How looking at Maggie can help us see Ourselves

In 1980, the psychologist Peter Thompson from the University of York published a one-page paper in the journal Perception, entitled “Margaret Thatcher: A new illusion.” In it he noted how psychologists know people struggle to read expressions on upside down faces; so what would happen if a right-side up mouth and eyes were put on an inverted face? Thompson did some cutting and pasting of an official portrait of the infamous Maggie Thatcher to find out – and you can see what happens below:  Check out photos in the top row.

With her face upside down, Maggie’s expressions look different but not exceptionally so; but, right-side up, in the row below, the viewer’s in for a shock: “We’ve been cruelly deceived by the smiling Mrs. Thatcher,” Thompson wrote wryly, referring to the image on the lower right which is both captivating and, well, terrifying.

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© Cognitive Architecture

So what’s happening? Your brain expects to see and is hard-wired to read faces right-side up.  As a very social species, we are built first-and-foremost to be face-i-tects. Our very survival depended and still depends on it.  “The Thatcher Illusion” as this quick experiment became called, not only demonstrates our upright-face bias but our hard-wiring for instantly reading their expressive emotional contents. It turns out there are cells in our brain (called face patches) specialized for reading facial expression that go on high alert when eyes and/or mouth distort.  All this with no conscious input on our part.  It all happens too quickly for our conscious selves to get into the act.

Check out the image below and you can see the impact these face-patches have on how we pay attention. Here we took the Thatcherized face images and watched 24 test subjects look at them for 15 seconds on a computer screen equipped with an eye-tracker.  Eye-tracking analysis creates ‘heat maps’ which glow reddest where people look most, fading to yellow and then green where they look least.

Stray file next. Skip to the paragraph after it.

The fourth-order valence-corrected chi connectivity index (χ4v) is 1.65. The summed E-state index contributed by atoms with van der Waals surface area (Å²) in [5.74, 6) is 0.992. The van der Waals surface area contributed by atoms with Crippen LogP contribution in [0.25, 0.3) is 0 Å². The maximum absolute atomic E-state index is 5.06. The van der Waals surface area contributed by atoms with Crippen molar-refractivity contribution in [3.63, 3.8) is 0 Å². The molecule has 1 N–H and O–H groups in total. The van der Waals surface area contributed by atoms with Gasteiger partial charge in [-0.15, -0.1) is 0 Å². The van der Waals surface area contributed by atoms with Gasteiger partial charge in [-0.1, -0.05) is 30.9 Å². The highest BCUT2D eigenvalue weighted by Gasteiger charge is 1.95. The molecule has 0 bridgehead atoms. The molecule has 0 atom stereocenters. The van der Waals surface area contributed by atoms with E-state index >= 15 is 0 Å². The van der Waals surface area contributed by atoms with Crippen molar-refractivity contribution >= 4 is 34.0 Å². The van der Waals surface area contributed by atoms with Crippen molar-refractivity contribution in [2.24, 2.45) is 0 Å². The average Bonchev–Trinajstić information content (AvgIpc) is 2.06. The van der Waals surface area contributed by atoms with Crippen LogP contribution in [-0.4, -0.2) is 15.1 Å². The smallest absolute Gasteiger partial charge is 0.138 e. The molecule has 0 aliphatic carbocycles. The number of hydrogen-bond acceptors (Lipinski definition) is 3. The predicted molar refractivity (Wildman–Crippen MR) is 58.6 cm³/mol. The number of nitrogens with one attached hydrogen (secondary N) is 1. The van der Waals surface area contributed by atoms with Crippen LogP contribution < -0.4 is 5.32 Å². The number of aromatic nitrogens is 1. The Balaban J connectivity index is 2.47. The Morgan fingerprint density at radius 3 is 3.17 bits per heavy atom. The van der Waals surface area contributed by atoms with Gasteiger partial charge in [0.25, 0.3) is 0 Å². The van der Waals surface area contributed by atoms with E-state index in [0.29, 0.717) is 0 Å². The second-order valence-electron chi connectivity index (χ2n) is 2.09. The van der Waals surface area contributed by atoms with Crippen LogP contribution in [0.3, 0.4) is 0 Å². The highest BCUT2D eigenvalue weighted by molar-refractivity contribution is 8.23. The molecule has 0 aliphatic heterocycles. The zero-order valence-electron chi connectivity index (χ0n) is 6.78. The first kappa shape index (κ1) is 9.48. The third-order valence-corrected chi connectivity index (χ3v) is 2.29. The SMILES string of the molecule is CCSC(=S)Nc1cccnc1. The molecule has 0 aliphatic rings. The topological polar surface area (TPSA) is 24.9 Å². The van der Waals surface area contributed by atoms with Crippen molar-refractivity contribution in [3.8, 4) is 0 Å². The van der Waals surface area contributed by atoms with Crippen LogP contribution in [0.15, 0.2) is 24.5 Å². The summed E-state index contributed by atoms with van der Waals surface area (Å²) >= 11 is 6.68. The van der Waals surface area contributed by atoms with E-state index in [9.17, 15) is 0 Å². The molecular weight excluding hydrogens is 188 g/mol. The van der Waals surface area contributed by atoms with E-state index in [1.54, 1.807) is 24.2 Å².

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With no prompting on our part, we saw test subjects repeatedly go back to look at the most distorted face, the one the face patches determined was most distorted – the lower right – 190 times in the 15-second testing interval; more than on any other image. (It’s why it’s the reddest!)

So what’s this have to do with architecture?  We know a building from a person, obviously – however we look at a building with a brain specialized for taking in people, and we can never change this.  We don’t put in a different brain when we go outside for an urban stroll or go on a trip to check out the Taj Mahal.  We do it all with the only brain we have, that of a hyper-specialized face-i-tect.

What this means for buildings, and why it’s wise to create ones that fit our ‘unconscious’ predispostions, will be explored more, of course, in further posts.

by Ann

Thanks to the Institue for Human-Centered Design (humancentereddesign.org) and Wheelhouse at the Bradford Mill for providing laboratory space and study volunteers.

 

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